Peace Christian School has partnered with The University of Saskatchewan and FloraMaxx Technologies Ltd of Kelowna, BC to study the viability of growing haskap berries in the Peace Region of BC. The project is designed to provide students with hands on opportunities to explore curriculum related experience and serve as a potential revenue source for PCS.
What is Haskap?
Haskap is the Japanese name for lonicera caerulea, also known as Edible Blue Honeysuckle, Honeyberry and deepblue honeysuckle, or sweetberry honeysuckle. Haskap is an ancient Japanese name of the Ainu people of Northern Japan for the fruit meaning “berry of long life and good vision”. The first introduction of the cultivated plant to Canada was at Beaver Lodge, AB in the 1950s. The fruit was bitter and not palatable. It has been found in the wild in every province in Canada except for British Columbia.
The name “Haskap” was chosen as the brand name that have been applied to new varieties bred by the Fruit Program at the University of Saskatchewan, Saskatoon, Saskatchewan, Canada.
Haskap berries come from varieties common to a circumpolar species native to northern boreal forests in Asia, Europe, and North America. It is mainly found in low lying wet areas or high in mountains, in a variety of soil and growing conditions.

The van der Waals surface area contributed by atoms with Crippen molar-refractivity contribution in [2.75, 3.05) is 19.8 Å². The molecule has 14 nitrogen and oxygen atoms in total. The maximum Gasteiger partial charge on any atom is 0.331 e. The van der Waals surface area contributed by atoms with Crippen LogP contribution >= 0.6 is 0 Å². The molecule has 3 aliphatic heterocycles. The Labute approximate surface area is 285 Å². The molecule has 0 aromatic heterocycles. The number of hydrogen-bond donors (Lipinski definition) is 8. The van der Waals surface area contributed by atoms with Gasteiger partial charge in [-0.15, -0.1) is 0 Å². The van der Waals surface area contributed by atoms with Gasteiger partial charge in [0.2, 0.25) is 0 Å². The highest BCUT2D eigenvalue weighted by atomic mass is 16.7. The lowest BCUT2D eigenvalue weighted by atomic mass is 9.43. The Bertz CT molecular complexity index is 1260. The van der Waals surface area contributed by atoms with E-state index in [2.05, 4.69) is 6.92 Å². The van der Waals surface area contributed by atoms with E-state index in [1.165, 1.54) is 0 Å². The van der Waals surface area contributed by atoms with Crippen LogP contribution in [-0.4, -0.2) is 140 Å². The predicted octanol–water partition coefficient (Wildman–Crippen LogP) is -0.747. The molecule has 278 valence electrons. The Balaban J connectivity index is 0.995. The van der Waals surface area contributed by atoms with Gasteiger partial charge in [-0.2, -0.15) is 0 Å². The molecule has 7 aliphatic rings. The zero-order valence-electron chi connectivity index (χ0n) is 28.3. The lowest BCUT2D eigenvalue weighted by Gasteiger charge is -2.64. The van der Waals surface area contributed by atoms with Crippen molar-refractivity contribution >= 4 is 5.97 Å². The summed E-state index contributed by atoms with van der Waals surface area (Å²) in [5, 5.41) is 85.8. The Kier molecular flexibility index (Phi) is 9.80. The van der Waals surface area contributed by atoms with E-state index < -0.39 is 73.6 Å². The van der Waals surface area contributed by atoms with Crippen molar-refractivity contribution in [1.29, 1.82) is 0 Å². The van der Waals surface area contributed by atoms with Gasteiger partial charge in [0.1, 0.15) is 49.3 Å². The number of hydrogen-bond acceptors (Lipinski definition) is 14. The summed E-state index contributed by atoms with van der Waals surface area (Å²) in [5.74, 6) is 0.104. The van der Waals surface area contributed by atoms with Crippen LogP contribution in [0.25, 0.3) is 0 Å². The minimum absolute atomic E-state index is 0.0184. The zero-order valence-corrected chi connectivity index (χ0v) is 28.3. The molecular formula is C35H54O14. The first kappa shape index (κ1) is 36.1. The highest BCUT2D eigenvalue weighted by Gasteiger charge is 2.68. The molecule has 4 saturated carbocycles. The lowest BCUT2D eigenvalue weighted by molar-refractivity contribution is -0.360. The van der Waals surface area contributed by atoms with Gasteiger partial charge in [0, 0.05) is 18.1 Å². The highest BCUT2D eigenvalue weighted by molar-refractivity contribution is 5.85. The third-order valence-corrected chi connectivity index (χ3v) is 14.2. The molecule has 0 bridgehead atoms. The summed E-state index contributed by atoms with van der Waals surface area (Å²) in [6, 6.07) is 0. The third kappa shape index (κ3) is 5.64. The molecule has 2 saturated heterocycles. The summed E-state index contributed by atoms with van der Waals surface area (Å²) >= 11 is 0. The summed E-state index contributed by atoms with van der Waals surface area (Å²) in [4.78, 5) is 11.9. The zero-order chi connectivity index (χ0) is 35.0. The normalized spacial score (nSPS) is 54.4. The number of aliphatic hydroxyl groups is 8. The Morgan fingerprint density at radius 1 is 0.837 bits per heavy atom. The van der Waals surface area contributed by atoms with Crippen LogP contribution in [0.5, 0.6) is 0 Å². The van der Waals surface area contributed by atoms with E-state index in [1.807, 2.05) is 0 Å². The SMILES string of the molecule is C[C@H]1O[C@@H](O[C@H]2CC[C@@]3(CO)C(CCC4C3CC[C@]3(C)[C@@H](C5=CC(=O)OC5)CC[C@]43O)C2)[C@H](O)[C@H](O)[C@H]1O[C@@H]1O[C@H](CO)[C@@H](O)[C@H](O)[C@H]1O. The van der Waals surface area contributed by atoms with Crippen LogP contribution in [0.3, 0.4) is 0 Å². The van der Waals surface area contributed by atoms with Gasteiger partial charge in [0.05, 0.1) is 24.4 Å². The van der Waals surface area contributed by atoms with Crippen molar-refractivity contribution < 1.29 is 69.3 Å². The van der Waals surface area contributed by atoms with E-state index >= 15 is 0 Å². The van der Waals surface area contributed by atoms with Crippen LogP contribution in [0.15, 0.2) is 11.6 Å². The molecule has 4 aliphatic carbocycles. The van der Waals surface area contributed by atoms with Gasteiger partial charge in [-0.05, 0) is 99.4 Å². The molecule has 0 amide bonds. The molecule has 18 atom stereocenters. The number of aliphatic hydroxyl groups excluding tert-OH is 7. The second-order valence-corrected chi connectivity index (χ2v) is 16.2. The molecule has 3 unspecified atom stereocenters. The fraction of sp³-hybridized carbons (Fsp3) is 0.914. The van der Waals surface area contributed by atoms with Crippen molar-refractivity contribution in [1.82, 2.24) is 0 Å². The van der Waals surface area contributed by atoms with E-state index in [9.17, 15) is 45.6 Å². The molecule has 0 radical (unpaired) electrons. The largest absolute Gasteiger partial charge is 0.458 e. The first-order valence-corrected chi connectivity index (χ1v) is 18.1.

The health benefits of haskap berries have long been recognized in Japan where the indigenous Ainu people of Hokkaido refer to it as has ka ppu which meant “a bunch of little presents at the top of the branches”. It is thought of as ‘the fruit of longevity’. Modern scientific studies have supported this ancient claim with growing evidence that it is indeed an extremely nutrient and anti-oxidant / polyphenol rich berry…in other words…a SUPERBERRY.
Haskap berries have a higher antioxidant score and therefore a superior health benefits when compared to most berries. Lab tests have shown that the high bioactive properties, which include the Anthocyanin “C3G”, show promise to prevent heart disease, cancers, cardiovascular diseases, diabetes, osteoporosis and neurodegenerative diseases.
Our role in this project is to test the commercial viability of newly developed varieties of haskap in the Peace Region. Students will be involved in every phase of the project from planting to the recording of relevant data to harvesting.
What we’re trying to do is allow students to explore information related to haskap and learn something from it. The project is about connecting students to the joy of learning while conducting research with multiple universities, all while covering local curricular expectations during their K-12 education. The very real potential this crop presents to the Peace Region for innovative agricultural diversity, means the students of PCS will be ready to lead this industry into the future.
The potential of a revenue stream benefit to the school from a commercial orchard will provide stability for the school and foster diversity in the program for students.